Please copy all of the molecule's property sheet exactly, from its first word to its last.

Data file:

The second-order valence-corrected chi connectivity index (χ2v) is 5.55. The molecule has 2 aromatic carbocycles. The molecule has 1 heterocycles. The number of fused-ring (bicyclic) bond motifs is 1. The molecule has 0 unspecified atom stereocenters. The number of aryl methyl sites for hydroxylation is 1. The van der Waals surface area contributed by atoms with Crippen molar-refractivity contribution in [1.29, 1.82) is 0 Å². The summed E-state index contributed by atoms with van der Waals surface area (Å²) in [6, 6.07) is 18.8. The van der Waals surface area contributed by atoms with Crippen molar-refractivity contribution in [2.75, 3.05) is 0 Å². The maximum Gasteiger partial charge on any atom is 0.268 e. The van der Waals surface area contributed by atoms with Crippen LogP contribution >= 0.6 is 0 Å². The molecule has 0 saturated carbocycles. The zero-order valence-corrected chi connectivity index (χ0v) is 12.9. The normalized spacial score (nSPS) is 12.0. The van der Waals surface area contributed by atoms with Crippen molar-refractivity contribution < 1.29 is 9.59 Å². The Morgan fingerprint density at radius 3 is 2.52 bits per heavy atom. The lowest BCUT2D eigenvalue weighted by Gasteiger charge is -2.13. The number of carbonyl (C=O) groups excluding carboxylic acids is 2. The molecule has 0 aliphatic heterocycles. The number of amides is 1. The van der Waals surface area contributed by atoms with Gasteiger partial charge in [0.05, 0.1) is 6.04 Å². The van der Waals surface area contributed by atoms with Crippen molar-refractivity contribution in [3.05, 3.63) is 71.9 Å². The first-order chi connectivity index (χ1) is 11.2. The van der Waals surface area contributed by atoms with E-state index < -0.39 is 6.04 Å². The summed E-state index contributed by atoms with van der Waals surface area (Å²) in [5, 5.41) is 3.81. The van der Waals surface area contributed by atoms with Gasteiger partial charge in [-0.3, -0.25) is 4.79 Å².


The second-order valence-corrected chi connectivity index (χ2v) is 5.55. The molecule has 2 aromatic carbocycles. The molecule has 1 heterocycles. The number of fused-ring (bicyclic) bond motifs is 1. The molecule has 0 unspecified atom stereocenters. The number of aryl methyl sites for hydroxylation is 1. The van der Waals surface area contributed by atoms with Crippen molar-refractivity contribution in [1.29, 1.82) is 0 Å². The summed E-state index contributed by atoms with van der Waals surface area (Å²) in [6, 6.07) is 18.8. The van der Waals surface area contributed by atoms with Crippen molar-refractivity contribution in [2.75, 3.05) is 0 Å². The maximum Gasteiger partial charge on any atom is 0.268 e. The van der Waals surface area contributed by atoms with Crippen LogP contribution >= 0.6 is 0 Å². The molecule has 0 saturated carbocycles. The zero-order valence-corrected chi connectivity index (χ0v) is 12.9. The normalized spacial score (nSPS) is 12.0. The van der Waals surface area contributed by atoms with Crippen molar-refractivity contribution < 1.29 is 9.59 Å². The Morgan fingerprint density at radius 3 is 2.52 bits per heavy atom. The lowest BCUT2D eigenvalue weighted by Gasteiger charge is -2.13. The number of carbonyl (C=O) groups excluding carboxylic acids is 2. The molecule has 0 aliphatic heterocycles. The number of amides is 1. The van der Waals surface area contributed by atoms with Gasteiger partial charge in [0.05, 0.1) is 6.04 Å². The van der Waals surface area contributed by atoms with Crippen molar-refractivity contribution in [3.05, 3.63) is 71.9 Å². The first-order chi connectivity index (χ1) is 11.2. The van der Waals surface area contributed by atoms with E-state index < -0.39 is 6.04 Å². The summed E-state index contributed by atoms with van der Waals surface area (Å²) in [5, 5.41) is 3.81. The van der Waals surface area contributed by atoms with Gasteiger partial charge in [-0.3, -0.25) is 4.79 Å².